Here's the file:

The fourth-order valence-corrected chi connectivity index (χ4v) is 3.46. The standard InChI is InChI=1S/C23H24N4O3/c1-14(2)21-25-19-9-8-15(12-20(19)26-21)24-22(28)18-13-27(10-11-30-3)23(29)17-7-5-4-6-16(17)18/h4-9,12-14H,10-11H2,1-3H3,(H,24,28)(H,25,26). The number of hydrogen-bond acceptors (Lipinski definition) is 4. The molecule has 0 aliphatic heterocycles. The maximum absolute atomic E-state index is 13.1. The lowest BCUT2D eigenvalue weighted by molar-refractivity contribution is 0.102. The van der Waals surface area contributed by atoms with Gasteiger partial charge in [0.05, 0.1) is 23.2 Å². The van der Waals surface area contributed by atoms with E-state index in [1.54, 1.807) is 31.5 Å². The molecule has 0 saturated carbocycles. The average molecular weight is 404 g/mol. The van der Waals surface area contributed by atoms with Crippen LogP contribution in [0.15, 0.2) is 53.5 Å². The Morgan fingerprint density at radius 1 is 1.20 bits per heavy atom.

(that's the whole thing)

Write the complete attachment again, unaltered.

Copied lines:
The fourth-order valence-corrected chi connectivity index (χ4v) is 3.46. The standard InChI is InChI=1S/C23H24N4O3/c1-14(2)21-25-19-9-8-15(12-20(19)26-21)24-22(28)18-13-27(10-11-30-3)23(29)17-7-5-4-6-16(17)18/h4-9,12-14H,10-11H2,1-3H3,(H,24,28)(H,25,26). The number of hydrogen-bond acceptors (Lipinski definition) is 4. The molecule has 0 aliphatic heterocycles. The maximum absolute atomic E-state index is 13.1. The lowest BCUT2D eigenvalue weighted by molar-refractivity contribution is 0.102. The van der Waals surface area contributed by atoms with Gasteiger partial charge in [0.05, 0.1) is 23.2 Å². The van der Waals surface area contributed by atoms with E-state index in [1.54, 1.807) is 31.5 Å². The molecule has 0 saturated carbocycles. The average molecular weight is 404 g/mol. The van der Waals surface area contributed by atoms with Crippen LogP contribution in [0.15, 0.2) is 53.5 Å². The Morgan fingerprint density at radius 1 is 1.20 bits per heavy atom.